Syllabus Sections:-

4j.1 Understand the term selectivity and 60 dB bandwidth.

Selectivity

The selectivity of a receiver is just like you trying to listen to a friend chatting to you in a crowded room with many other conversations going on at the same time. You have to focus you hearing on that one conversation.

Similarly the receiver has to be designed to receive just one signal and ignore the others on adjacent frequencies.

The selectivity is achieved by cutting out the signals of the adjacent frequencies and is usually quoted in dB reduction and a bandwidth.

Bandwidth

Bandwidth is the amount of the band that the receiver is detecting and producing audio in the speaker. If the selectivity is quoted as 2.5kHz at 6dB down then the signal heard on the edges of a band width of 2.5kHz will be only 1/4 of those in the centre. When it says 4.1kHz at 60dB then the reduction of the signals at that width will be very large ( you'll only get one millionth of the signal ).

4j.2 Recall that the dynamic range of a receiver is the difference between the minimum discernible signal and the maximum signal without overload. Recall the dynamic range is expressed in decibels.

Dynamic range

Dynamic range is a term used to describe the difference between the loudest possible undistorted sound to the quietest signal or to the noise level. The "dynamic range" and is express in decibels dB.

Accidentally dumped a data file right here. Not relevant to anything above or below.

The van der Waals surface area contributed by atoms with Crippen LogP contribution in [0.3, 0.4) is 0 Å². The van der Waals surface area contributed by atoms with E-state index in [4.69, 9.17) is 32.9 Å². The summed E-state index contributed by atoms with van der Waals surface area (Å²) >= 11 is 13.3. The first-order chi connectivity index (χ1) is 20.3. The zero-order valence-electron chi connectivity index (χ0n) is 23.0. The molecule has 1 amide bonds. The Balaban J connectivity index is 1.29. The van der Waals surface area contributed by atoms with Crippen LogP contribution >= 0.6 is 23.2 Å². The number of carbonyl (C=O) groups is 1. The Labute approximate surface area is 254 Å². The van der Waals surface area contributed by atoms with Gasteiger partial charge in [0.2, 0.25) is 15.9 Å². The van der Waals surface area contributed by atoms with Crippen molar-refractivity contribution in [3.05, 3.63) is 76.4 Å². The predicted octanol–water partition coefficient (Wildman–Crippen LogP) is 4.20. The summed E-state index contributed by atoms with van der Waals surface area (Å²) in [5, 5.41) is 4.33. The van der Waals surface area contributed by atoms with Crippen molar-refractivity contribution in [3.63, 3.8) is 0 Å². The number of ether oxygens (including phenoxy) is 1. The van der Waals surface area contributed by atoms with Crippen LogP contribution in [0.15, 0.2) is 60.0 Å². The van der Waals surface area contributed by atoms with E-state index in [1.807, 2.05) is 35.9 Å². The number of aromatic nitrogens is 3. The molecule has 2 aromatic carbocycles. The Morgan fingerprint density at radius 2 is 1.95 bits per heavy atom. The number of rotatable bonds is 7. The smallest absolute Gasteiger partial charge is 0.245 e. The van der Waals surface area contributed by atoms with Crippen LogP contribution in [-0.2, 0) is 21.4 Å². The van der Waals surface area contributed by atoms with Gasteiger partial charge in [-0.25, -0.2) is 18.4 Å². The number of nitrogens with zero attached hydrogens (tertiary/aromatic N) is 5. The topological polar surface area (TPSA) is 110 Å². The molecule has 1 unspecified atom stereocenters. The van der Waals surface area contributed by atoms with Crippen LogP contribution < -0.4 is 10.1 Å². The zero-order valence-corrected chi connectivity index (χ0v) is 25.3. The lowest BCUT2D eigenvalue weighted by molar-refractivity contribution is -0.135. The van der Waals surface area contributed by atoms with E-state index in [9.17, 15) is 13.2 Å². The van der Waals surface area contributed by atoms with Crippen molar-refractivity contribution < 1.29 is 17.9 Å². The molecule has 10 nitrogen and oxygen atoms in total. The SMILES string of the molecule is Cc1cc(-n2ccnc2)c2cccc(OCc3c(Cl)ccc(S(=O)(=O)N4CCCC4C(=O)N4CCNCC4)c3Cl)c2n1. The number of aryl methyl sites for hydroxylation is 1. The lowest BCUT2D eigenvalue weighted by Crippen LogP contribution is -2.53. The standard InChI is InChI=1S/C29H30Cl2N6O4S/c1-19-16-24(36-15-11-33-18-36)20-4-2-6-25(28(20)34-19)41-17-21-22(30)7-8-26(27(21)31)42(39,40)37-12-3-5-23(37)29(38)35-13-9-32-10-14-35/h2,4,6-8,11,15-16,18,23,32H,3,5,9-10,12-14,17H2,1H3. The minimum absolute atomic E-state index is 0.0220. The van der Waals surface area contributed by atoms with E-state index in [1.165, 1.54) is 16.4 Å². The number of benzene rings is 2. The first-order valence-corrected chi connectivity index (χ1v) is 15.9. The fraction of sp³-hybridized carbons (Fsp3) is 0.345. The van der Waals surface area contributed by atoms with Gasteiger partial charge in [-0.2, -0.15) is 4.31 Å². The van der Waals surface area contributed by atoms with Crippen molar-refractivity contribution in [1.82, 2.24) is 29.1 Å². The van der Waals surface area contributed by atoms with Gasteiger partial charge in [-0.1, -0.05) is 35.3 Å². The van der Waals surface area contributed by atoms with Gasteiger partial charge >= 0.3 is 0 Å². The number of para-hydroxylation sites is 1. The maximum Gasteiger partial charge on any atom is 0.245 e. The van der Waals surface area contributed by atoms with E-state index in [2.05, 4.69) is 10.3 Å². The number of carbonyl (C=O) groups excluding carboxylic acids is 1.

There will be some signals that you receiver will just not be able to hear because they are below the noise level of the receiver and those that are so strong that they overload the receiver. This is much like you can hear a conversation from across the room - until someone next to you starts shouting which overloads your ears and cuts out the weaker signal..

4j.3 Recall, in simple terms, the meaning of "signal to noise ratio" as applied to a receiver specification. Recall that the noise generated in the receiver will influence the minimum discernible signal.

Signal to noise ratio

Signal-to-noise ratio is an engineering term for the power ratio between a signal (the signal you want) and the background noise (any signal from within the receiver that you do not want to hear)

Signal

The amplitude of the wanted signal is that signal that you are wishing to receive and hear clearly and so that there is no ambiguity it should be stated as peak signal to peak noise.

Noise signal

Without any signal being received, eg when a dummy load is in the antenna socket, there will still be some "noise" coming out of the speaker. Most of this noise is generated in the RF amplifier. It is this noise level that a wanted signal has to be greater than so that the wanted signal can be heard in the speaker.

Hearing the weakest signal

So whether you can hear a weak signal all depends on the signal to noise ratio of your receiver. The stage that is responsible in all probability for noise is the RF amplifier stage so the better this stage is the less nose will be heard or rather the more "noise" generated in the receiver itself the less the ability to discern very low wanted radio signals.